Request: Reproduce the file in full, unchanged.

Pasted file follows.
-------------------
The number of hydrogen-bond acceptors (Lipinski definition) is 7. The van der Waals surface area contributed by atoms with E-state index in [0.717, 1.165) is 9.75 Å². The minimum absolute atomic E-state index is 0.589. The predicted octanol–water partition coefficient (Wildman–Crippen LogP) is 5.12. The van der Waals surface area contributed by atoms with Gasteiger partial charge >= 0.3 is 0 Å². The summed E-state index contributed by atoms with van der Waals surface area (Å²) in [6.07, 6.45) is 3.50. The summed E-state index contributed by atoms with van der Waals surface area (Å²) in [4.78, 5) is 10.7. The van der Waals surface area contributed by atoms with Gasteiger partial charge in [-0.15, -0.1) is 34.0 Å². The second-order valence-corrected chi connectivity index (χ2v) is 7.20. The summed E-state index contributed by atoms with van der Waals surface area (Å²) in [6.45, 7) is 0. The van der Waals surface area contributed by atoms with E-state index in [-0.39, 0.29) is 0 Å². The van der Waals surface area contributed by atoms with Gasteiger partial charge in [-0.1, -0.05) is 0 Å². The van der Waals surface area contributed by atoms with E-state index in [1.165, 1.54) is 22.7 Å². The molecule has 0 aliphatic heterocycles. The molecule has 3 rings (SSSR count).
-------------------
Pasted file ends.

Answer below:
The number of hydrogen-bond acceptors (Lipinski definition) is 7. The van der Waals surface area contributed by atoms with E-state index in [0.717, 1.165) is 9.75 Å². The minimum absolute atomic E-state index is 0.589. The predicted octanol–water partition coefficient (Wildman–Crippen LogP) is 5.12. The van der Waals surface area contributed by atoms with Gasteiger partial charge >= 0.3 is 0 Å². The summed E-state index contributed by atoms with van der Waals surface area (Å²) in [6.07, 6.45) is 3.50. The summed E-state index contributed by atoms with van der Waals surface area (Å²) in [4.78, 5) is 10.7. The van der Waals surface area contributed by atoms with Gasteiger partial charge in [-0.15, -0.1) is 34.0 Å². The second-order valence-corrected chi connectivity index (χ2v) is 7.20. The summed E-state index contributed by atoms with van der Waals surface area (Å²) in [6.45, 7) is 0. The van der Waals surface area contributed by atoms with E-state index in [-0.39, 0.29) is 0 Å². The van der Waals surface area contributed by atoms with Gasteiger partial charge in [-0.1, -0.05) is 0 Å². The van der Waals surface area contributed by atoms with E-state index in [1.165, 1.54) is 22.7 Å². The molecule has 0 aliphatic heterocycles. The molecule has 3 rings (SSSR count).